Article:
Consultant to help plan a new hospital in Kona
By ERIN MILLER
Kona Community Hospital has hired a consultant to begin preplanning a replacement for the Kealakekua facility.
Hawaii Health Systems Corp. CEO Bruce Anderson said the initial phase, which includes talking to community stakeholders about what kind of services the hospital should offer, where it should be and what services should continue to be offered in South Kona, should take about a year. After that, securing funding, planning, design and construction could take another three to five years.
“Everyone agrees a new hospital is needed,” Anderson said, adding the HHSC board is supportive of the West Hawaii Regional Board’s planning efforts.
West Hawaii Regional Board President Dr. Alistair Bairos said residents have said for decades a new hospital, located closer to Kona International Airport and the area’s faster-growing neighborhoods, is West Hawaii’s No. 1 need. The Queen’s Medical Center, researching the idea of building on Hawaii Island in the 1980s, concluded even then the Kealakekua hospital would need to be replaced.
This planning effort is the farthest such discussions have gotten in Bairos’ memory, he said. He said his optimistic estimate to see construction completed would be eight years.
HHSC requested $300,000 from the state Legislature last year for planning, but did not receive it, Anderson said. The corporation did get “sufficient funds” from legislators to begin what he described as preplanning. The hospital hired Peter Adler as the facilitator for the early planning work.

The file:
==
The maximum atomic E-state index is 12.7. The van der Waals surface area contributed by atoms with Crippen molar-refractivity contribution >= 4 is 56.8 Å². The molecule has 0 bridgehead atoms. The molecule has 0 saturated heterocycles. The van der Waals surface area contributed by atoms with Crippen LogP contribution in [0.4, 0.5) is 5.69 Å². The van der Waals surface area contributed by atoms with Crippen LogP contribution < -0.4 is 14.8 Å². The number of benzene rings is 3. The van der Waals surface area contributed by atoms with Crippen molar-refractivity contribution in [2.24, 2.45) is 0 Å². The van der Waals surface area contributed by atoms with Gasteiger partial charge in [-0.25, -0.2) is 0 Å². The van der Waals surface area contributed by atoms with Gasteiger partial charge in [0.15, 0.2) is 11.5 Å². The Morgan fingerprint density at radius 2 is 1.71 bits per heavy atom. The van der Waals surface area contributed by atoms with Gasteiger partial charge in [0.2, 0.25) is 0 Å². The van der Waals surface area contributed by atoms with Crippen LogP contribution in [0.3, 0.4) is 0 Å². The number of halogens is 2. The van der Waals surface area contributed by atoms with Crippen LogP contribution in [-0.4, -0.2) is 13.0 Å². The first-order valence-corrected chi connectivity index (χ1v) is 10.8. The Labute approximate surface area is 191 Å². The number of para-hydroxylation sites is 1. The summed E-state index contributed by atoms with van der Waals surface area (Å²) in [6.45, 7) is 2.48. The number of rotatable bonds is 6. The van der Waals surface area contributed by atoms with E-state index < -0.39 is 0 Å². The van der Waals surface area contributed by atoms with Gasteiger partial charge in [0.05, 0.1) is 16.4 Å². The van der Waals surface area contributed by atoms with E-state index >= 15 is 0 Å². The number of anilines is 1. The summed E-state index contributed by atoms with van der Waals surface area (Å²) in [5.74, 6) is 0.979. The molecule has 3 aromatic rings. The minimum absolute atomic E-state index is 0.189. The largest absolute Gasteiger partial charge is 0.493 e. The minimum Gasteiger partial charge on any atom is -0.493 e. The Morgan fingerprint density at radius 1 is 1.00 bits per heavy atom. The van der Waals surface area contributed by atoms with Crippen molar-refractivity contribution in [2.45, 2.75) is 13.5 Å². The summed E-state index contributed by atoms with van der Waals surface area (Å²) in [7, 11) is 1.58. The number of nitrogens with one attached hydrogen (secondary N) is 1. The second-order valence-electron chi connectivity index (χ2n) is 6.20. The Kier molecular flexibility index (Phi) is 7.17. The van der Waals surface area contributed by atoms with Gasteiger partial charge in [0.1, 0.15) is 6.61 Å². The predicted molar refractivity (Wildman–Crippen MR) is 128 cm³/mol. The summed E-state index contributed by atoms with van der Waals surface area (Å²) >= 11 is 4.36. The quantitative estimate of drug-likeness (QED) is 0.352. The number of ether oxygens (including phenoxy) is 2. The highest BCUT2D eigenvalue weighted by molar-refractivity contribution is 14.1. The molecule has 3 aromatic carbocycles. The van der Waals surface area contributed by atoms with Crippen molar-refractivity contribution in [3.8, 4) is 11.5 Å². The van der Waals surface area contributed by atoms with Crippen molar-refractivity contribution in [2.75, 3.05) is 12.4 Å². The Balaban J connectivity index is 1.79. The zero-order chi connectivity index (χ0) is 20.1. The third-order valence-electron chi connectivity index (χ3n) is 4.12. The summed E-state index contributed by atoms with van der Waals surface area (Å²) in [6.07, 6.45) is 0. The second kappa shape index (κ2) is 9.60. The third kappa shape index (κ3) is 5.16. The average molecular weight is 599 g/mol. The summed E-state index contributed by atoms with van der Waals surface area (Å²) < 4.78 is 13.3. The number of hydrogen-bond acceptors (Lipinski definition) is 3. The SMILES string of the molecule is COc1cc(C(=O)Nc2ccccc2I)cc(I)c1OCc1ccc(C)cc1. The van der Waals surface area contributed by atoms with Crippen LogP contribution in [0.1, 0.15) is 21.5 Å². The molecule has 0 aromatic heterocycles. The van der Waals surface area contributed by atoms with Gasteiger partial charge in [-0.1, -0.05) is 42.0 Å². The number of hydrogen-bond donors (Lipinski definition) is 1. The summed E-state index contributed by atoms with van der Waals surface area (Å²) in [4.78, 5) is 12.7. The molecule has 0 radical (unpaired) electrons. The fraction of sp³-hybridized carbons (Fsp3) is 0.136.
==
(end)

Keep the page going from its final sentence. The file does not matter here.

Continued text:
Kona Community Hospital officials Wednesday said they planned to make an official announcement about the replacement hospital on Tuesday.
At least one landowner offered the hospital property above the Kaloko Light Industrial Area, Anderson said.
Sen. Josh Green, D-North and South Kona, North and South Kohala, said the ideal location would be immediately above the airport.
He said the existing hospital could remain open for emergency and long-term services, as well as oncology and chemotherapy services.
Anderson said no decisions have been made about what services to offer, but the South Kona community probably would have enough need to keep an emergency room in South Kona.
New West Hawaii residents often don’t understand why the hospital was built in the current location, Anderson said.
Kealakekua was the central location in Kona until the past few decades, he added.
HHSC will also need to work out how to coordinate services offered at a new hospital with North Hawaii Community Hospital and other medical providers.
Email Erin Miller at firstname.lastname@example.org.
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